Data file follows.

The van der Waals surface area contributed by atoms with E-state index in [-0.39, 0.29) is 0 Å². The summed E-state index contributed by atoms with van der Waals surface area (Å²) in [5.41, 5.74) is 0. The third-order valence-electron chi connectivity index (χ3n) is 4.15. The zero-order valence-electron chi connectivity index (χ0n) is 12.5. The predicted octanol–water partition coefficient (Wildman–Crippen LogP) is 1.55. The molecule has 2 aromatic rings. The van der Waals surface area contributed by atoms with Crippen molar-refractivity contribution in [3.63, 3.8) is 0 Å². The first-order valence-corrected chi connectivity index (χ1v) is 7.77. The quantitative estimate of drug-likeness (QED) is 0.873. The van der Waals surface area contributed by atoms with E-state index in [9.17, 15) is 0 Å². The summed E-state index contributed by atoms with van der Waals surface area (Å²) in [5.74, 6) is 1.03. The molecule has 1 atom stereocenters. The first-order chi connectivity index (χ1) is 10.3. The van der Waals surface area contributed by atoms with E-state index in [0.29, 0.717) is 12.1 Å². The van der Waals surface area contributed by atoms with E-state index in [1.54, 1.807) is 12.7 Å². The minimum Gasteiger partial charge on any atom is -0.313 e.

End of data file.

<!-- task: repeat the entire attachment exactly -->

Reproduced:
The van der Waals surface area contributed by atoms with E-state index in [-0.39, 0.29) is 0 Å². The summed E-state index contributed by atoms with van der Waals surface area (Å²) in [5.41, 5.74) is 0. The third-order valence-electron chi connectivity index (χ3n) is 4.15. The zero-order valence-electron chi connectivity index (χ0n) is 12.5. The predicted octanol–water partition coefficient (Wildman–Crippen LogP) is 1.55. The molecule has 2 aromatic rings. The van der Waals surface area contributed by atoms with Crippen molar-refractivity contribution in [3.63, 3.8) is 0 Å². The first-order valence-corrected chi connectivity index (χ1v) is 7.77. The quantitative estimate of drug-likeness (QED) is 0.873. The van der Waals surface area contributed by atoms with E-state index in [9.17, 15) is 0 Å². The summed E-state index contributed by atoms with van der Waals surface area (Å²) in [5.74, 6) is 1.03. The molecule has 1 atom stereocenters. The first-order chi connectivity index (χ1) is 10.3. The van der Waals surface area contributed by atoms with E-state index in [0.29, 0.717) is 12.1 Å². The van der Waals surface area contributed by atoms with E-state index in [1.54, 1.807) is 12.7 Å². The minimum Gasteiger partial charge on any atom is -0.313 e.